KING BLUE STILTON........

Recipes and techniques for soft cheese.

Postby jenny_haddow » Wed Apr 19, 2006 8:47 am

I've been making up spray bottles of bleach dilute for years, I ran out of kitchen cleaner one day so made up my own which works better and costs pennies instead of pounds. I've used this with my cheese bucket etc., and before I set off a new batch I've been giving everything a good blast with my steam cleaner just to zap any lurking nasties.

Interesting what you say about ecoli in the tap water, I was warned off bottled water because of nitrates leaching into the natural springs. We seem to be beset on all sides!

I'm looking forward to doing some French cheeses, it's a good job we eat a lot of cheese, because we going to have to.

Cheers

Jen
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Postby Rik vonTrense » Wed Apr 19, 2006 10:30 am

Camembert is not a difficult cheese but it is fussy. you really need a camembert mould as this is essential.

The make for a camembert and a brie are exactly the same it is just that a brie is bigger and is not so fussy as a camembert...you can make a blue brie called Bresse Bleu...this is very nice and more runny than a stilton.

I see you do your home work as diluted bleach is the best surface cleaner deoderiser there is and it is best to let it dry naturally rather than wipe it dry it is also very good for sausage making equipment to kill any nasties that may be lurking.......and it cost pennies rhather than a couple of quid for commercial cleaners.

Another one is food grade Bi Carbonate of soda I buy mine in the chinese supermarket where it is virtually pennies for a kilo of the stuff.

Of course white vinegar is another essential ingredient to home produce makers.


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Postby jenny_haddow » Thu Apr 20, 2006 2:35 pm

I had a lucky find in B&Q today, half a box of tiles reduced to �2. "So what", I hear you say, well these have deep grooves impressed in them to produce a grid pattern, spaced about half inch apart. They are pure white, shiny glazed, and I think they'll be excellent for standing maturing cheeses on as the grooves will help to drain, no need for a cheese mat. They will also sterilize easily. Do you think I'm barking up the wrong tree here Rik, or will they work?

Jen
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Postby Rik vonTrense » Thu Apr 20, 2006 3:05 pm

Hi Jen.....

You can try them but it is possible that the curds may sink into the groves and defeat the object.

With a cheese mat the holes are a special shape to allow drainage there is an inside and an outside it is not the same both sides.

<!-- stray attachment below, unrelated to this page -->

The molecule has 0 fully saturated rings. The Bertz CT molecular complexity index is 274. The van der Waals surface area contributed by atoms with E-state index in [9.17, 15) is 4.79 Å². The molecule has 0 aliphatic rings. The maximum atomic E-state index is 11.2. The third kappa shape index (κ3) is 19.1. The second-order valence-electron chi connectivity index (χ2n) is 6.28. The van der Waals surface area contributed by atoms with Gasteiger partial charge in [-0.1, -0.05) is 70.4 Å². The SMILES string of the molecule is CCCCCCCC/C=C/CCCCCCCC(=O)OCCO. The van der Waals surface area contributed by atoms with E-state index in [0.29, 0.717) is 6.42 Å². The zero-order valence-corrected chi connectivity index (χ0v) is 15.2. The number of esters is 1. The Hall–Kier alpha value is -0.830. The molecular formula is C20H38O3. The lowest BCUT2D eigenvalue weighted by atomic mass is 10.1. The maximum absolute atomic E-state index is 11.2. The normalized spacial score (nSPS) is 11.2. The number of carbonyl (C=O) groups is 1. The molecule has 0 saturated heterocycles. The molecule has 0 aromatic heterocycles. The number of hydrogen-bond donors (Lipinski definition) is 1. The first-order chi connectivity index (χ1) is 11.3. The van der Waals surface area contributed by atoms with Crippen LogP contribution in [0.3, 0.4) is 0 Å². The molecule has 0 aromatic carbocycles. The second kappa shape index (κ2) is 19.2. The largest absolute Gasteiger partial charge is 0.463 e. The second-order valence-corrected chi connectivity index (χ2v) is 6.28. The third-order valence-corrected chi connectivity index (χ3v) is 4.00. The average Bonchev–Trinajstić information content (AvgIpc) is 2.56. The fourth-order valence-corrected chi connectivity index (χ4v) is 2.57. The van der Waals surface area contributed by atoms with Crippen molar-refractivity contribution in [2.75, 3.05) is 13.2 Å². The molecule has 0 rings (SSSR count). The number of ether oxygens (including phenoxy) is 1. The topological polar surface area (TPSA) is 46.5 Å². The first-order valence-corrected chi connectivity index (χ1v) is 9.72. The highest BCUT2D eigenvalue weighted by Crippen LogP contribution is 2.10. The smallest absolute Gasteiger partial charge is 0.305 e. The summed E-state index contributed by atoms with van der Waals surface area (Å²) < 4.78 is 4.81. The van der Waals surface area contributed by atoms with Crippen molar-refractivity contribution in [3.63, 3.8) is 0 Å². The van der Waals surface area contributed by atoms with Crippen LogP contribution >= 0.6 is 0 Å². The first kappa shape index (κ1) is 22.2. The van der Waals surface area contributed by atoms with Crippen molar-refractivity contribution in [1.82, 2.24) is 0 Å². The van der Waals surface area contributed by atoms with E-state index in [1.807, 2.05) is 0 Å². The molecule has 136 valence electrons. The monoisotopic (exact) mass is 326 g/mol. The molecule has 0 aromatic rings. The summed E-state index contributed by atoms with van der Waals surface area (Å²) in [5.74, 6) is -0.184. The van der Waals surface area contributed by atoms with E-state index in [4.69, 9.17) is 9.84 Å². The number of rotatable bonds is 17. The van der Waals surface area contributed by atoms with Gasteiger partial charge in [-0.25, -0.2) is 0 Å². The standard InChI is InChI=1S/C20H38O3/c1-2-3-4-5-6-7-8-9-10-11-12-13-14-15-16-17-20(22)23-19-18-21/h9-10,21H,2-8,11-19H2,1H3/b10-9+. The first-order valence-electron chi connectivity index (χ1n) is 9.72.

They will definitely work okay when the curds have firmed up.

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Postby welsh wizard » Fri Apr 21, 2006 6:07 am

Hi All

I was just wondering if as someone progressed through the cheese making stages if they could post pictures of each stage or possibly a video stream similar to that of Pauls.

As someone who has mild dyslexia (and I had to look that one up in the dictionary) I someties do not read instructions as they are written, and pictorial instruction I find (and I am sure I would not be the only one) to be most benificial.

Cheers WW
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Postby Rik vonTrense » Fri Apr 21, 2006 6:23 am

It is so unfortunate that I had all of these tutorial pictures of a stilton in the making but Boomspeed in their wisdom decided to change the structure of their freebee webspace and I lost the lot but the sad thing is I do not remember what codes I used to access the site.

There will be one when I have got this current one underway and I will make another.

Looking at the recipe there is one thing that I should have included as a tip and that is

I ALWAYS WRAP THE FOLLOWER IN A CHEESECLOTH LEAVING THE FOUR CORNERS TO GRAB HOLD OF AND HAUL IT OUT OF THE MOULD IT ALSO SOAKES UP SOME WHEY SO YOU HAVE TO CHANGE IT EVERYTIME.

If and when you order some materials you need at least four cheeseclothes so you can wash them out and dry them as they soak up a lot of whey.

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Postby jenny_haddow » Fri Apr 21, 2006 6:23 am

Hi WW,

I'm planning another cheese soon, so I will take photographs of each stage. I work according to Rik's instructions and so far so good.

Given that I am probably more suited to living in the age of the carrier pigeon, I'll have to get himself to post the photos.

Cheers

Jen
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Postby welsh wizard » Fri Apr 21, 2006 6:49 am

Thanks Rik and Jen, most helpful and I am pleased to see that I am not the only one on the site at this time in the morning, I wonder what time other members arrise? I expect early as we all seem to be a busy crowd.